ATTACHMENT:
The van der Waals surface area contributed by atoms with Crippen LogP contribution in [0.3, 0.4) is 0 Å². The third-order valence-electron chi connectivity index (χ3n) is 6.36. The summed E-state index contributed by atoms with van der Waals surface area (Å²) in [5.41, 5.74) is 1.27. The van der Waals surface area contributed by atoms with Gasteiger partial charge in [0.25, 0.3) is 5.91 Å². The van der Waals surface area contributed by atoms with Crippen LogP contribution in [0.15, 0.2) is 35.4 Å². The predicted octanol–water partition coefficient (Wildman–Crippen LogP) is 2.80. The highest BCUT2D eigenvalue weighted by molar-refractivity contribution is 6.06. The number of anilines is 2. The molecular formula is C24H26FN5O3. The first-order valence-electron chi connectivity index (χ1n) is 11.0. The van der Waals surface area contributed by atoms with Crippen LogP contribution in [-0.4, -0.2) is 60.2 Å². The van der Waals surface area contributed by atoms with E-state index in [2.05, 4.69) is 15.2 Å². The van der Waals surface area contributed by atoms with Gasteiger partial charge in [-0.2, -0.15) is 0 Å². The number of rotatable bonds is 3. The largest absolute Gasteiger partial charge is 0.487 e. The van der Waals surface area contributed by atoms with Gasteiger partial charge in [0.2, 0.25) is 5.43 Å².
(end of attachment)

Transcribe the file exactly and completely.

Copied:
The van der Waals surface area contributed by atoms with Crippen LogP contribution in [0.3, 0.4) is 0 Å². The third-order valence-electron chi connectivity index (χ3n) is 6.36. The summed E-state index contributed by atoms with van der Waals surface area (Å²) in [5.41, 5.74) is 1.27. The van der Waals surface area contributed by atoms with Gasteiger partial charge in [0.25, 0.3) is 5.91 Å². The van der Waals surface area contributed by atoms with Crippen LogP contribution in [0.15, 0.2) is 35.4 Å². The predicted octanol–water partition coefficient (Wildman–Crippen LogP) is 2.80. The highest BCUT2D eigenvalue weighted by molar-refractivity contribution is 6.06. The number of anilines is 2. The molecular formula is C24H26FN5O3. The first-order valence-electron chi connectivity index (χ1n) is 11.0. The van der Waals surface area contributed by atoms with Crippen LogP contribution in [-0.4, -0.2) is 60.2 Å². The van der Waals surface area contributed by atoms with E-state index in [2.05, 4.69) is 15.2 Å². The van der Waals surface area contributed by atoms with Gasteiger partial charge in [-0.2, -0.15) is 0 Å². The number of rotatable bonds is 3. The largest absolute Gasteiger partial charge is 0.487 e. The van der Waals surface area contributed by atoms with Gasteiger partial charge in [0.2, 0.25) is 5.43 Å².